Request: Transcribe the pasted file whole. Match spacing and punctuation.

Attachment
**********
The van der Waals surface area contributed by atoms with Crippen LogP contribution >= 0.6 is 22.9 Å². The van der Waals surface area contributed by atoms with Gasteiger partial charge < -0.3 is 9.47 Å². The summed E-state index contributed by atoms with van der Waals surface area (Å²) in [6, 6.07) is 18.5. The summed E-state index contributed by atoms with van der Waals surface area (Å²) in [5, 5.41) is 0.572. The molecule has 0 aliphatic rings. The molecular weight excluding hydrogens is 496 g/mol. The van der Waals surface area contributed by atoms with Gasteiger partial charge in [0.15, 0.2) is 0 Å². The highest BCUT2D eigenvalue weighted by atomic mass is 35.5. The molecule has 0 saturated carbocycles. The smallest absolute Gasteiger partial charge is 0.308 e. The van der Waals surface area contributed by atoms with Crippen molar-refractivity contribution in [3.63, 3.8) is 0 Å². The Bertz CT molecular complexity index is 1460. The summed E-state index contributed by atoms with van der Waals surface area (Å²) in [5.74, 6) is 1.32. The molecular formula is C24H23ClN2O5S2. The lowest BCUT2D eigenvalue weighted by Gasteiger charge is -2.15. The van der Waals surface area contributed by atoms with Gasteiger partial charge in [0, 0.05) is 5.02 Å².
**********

The van der Waals surface area contributed by atoms with Crippen LogP contribution >= 0.6 is 22.9 Å². The van der Waals surface area contributed by atoms with Gasteiger partial charge < -0.3 is 9.47 Å². The summed E-state index contributed by atoms with van der Waals surface area (Å²) in [6, 6.07) is 18.5. The summed E-state index contributed by atoms with van der Waals surface area (Å²) in [5, 5.41) is 0.572. The molecule has 0 aliphatic rings. The molecular weight excluding hydrogens is 496 g/mol. The van der Waals surface area contributed by atoms with Gasteiger partial charge in [0.15, 0.2) is 0 Å². The highest BCUT2D eigenvalue weighted by atomic mass is 35.5. The molecule has 0 saturated carbocycles. The smallest absolute Gasteiger partial charge is 0.308 e. The van der Waals surface area contributed by atoms with Crippen molar-refractivity contribution in [3.63, 3.8) is 0 Å². The Bertz CT molecular complexity index is 1460. The summed E-state index contributed by atoms with van der Waals surface area (Å²) in [5.74, 6) is 1.32. The molecular formula is C24H23ClN2O5S2. The lowest BCUT2D eigenvalue weighted by Gasteiger charge is -2.15. The van der Waals surface area contributed by atoms with Gasteiger partial charge in [0, 0.05) is 5.02 Å².